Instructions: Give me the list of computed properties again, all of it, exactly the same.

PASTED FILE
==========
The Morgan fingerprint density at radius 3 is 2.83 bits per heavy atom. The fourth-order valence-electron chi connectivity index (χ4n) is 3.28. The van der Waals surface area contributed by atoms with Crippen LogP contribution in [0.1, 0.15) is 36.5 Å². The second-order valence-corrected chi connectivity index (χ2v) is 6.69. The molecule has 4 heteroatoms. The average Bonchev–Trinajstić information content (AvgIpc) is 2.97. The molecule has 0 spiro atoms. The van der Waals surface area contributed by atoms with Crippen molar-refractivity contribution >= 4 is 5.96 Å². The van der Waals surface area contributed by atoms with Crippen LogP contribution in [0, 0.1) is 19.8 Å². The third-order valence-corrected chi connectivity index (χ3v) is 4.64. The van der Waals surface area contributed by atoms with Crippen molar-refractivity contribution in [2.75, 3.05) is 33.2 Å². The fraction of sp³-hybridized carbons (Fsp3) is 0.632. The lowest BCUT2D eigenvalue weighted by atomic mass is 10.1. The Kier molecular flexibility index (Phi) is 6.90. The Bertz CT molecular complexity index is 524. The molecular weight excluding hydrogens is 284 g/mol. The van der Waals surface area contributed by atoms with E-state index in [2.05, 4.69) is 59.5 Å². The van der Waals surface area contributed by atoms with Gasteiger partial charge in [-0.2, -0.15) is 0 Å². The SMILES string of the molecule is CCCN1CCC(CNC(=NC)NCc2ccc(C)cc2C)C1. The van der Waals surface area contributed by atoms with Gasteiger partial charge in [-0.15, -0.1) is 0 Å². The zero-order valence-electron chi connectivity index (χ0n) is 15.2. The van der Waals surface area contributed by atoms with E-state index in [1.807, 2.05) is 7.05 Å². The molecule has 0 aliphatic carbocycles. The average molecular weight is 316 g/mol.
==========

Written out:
The Morgan fingerprint density at radius 3 is 2.83 bits per heavy atom. The fourth-order valence-electron chi connectivity index (χ4n) is 3.28. The van der Waals surface area contributed by atoms with Crippen LogP contribution in [0.1, 0.15) is 36.5 Å². The second-order valence-corrected chi connectivity index (χ2v) is 6.69. The molecule has 4 heteroatoms. The average Bonchev–Trinajstić information content (AvgIpc) is 2.97. The molecule has 0 spiro atoms. The van der Waals surface area contributed by atoms with Crippen molar-refractivity contribution >= 4 is 5.96 Å². The van der Waals surface area contributed by atoms with Crippen LogP contribution in [0, 0.1) is 19.8 Å². The third-order valence-corrected chi connectivity index (χ3v) is 4.64. The van der Waals surface area contributed by atoms with Crippen molar-refractivity contribution in [2.75, 3.05) is 33.2 Å². The fraction of sp³-hybridized carbons (Fsp3) is 0.632. The lowest BCUT2D eigenvalue weighted by atomic mass is 10.1. The Kier molecular flexibility index (Phi) is 6.90. The Bertz CT molecular complexity index is 524. The molecular weight excluding hydrogens is 284 g/mol. The van der Waals surface area contributed by atoms with E-state index in [2.05, 4.69) is 59.5 Å². The van der Waals surface area contributed by atoms with Gasteiger partial charge in [-0.2, -0.15) is 0 Å². The SMILES string of the molecule is CCCN1CCC(CNC(=NC)NCc2ccc(C)cc2C)C1. The van der Waals surface area contributed by atoms with Gasteiger partial charge in [-0.15, -0.1) is 0 Å². The zero-order valence-electron chi connectivity index (χ0n) is 15.2. The van der Waals surface area contributed by atoms with E-state index in [1.807, 2.05) is 7.05 Å². The molecule has 0 aliphatic carbocycles. The average molecular weight is 316 g/mol.